Delivery drivers are as valuable an asset as any other worker, and yet many pizzeria operators fail to make maximum use of this resource. Sure, they may have drivers fold boxes or do minor prep work when not out delivering, but there’s more these employees could contribute. Cross-training them on key tasks throughout your operation would enable them to step in and assist in meaningful ways and benefit your entire business, says consultant Annette Fazio.
“It’s as good for the driver as it is for the restaurant,” says Fazio, who consults with businesses across the country. “It results in more ownership and more connection to the operation and to the customers. Cross-training counteracts boredom and makes employees feel like they have a place in your business, which can also reduce turnover.”
True, this doesn’t make sense for every restaurant. Tom Kess, owner of Angelo’s Pizza in Lakewood, Ohio, says delivery makes up 33 percent of his business. During a busy shift his drivers (there are usually 10 per peak-time shift) spend 95 percent of their time delivering. Consequently, he wants them focused on driving. Also, adds Kess (who crosstrains his other staff), for many customers the delivery driver is the face of the restaurant — and he wants them looking clean and professional. Having drivers do dirty, greasy work like dishes, cooking or cleaning would jeopardize this image, he says. He’d rather send them home if it’s slow.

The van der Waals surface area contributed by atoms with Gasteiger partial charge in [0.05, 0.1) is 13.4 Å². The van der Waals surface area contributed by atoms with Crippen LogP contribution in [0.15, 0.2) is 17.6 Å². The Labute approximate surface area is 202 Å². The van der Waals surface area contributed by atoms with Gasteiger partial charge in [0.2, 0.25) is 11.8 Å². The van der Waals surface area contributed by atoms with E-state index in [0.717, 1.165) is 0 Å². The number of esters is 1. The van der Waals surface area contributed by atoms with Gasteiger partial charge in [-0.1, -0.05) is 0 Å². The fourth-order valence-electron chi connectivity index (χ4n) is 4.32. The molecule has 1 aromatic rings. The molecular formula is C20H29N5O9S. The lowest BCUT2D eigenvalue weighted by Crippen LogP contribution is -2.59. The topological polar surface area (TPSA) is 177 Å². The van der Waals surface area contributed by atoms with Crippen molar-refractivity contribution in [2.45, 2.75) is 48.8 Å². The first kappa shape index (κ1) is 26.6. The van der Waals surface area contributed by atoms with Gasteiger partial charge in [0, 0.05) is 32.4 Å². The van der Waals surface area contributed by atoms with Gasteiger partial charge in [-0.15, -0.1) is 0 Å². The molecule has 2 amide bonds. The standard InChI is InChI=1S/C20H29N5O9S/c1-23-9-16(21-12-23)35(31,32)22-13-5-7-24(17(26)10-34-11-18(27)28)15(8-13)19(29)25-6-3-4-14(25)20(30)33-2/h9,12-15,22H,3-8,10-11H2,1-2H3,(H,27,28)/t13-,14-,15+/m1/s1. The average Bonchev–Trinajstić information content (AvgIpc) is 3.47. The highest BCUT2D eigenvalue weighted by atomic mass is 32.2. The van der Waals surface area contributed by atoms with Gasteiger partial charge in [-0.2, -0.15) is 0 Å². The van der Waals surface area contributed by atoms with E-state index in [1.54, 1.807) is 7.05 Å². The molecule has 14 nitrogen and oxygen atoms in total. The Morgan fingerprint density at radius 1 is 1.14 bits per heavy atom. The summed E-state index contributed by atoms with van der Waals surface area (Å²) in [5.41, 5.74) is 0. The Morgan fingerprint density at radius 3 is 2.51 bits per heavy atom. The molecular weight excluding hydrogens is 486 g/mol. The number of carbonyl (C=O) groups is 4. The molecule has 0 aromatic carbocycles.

For other restaurants, however, cross-training drivers can be a good business move. Tim Kostelnik, director of operations for Colada’s Pizza in Valparasio, Indiana, cross-trains drivers (and every employee) on all positions. His 10 drivers — there are usually four per shift on weekends — typically spend 40 percent of their time delivering and the rest on other tasks: cooking, cashiering, answering phones, prepping, dishwashing, bussing tables, etc.
“My belief is to cross-train from the very start,” says Kostelnik, who hires only experienced drivers. “This allows for greater scheduling flexibility, saves money and is a better use of staff. Plus, this gives you more well-rounded employees.”
On a busy weekend, Atza Pizza drivers generally spend around 25 percent of their time on deliveries and the rest pitching in elsewhere, says Carolyn VanCattenburci, owner of the Boise, Idaho restaurant. Among other things, their two drivers — she and her husband also deliver when necessary — fill in as cooks, run the counter, take phone orders, serve alcohol, clean and prep. They can also open and close the restaurant (all employees are cross-trained).
“One advantage is payroll management,” she says. “When it’s dead we can send someone home and the people left can fill in. It also helps when people call in sick.”
Cross-training fosters a sense of teamwork among their employees, VanCattenburci continues, and instills self-confidence. It also shows they trust them, she adds, and can open the door to hidden talents and interests, helping to identify future managers.
Fazio says that in order to avoid employee resistance, operators should make cross-training a condition of hire, an approach taken by Kostelnik and VanCattenburci. Jeff Miller, owner of three California Bay-area Extreme Pizza franchises, handles it slightly different.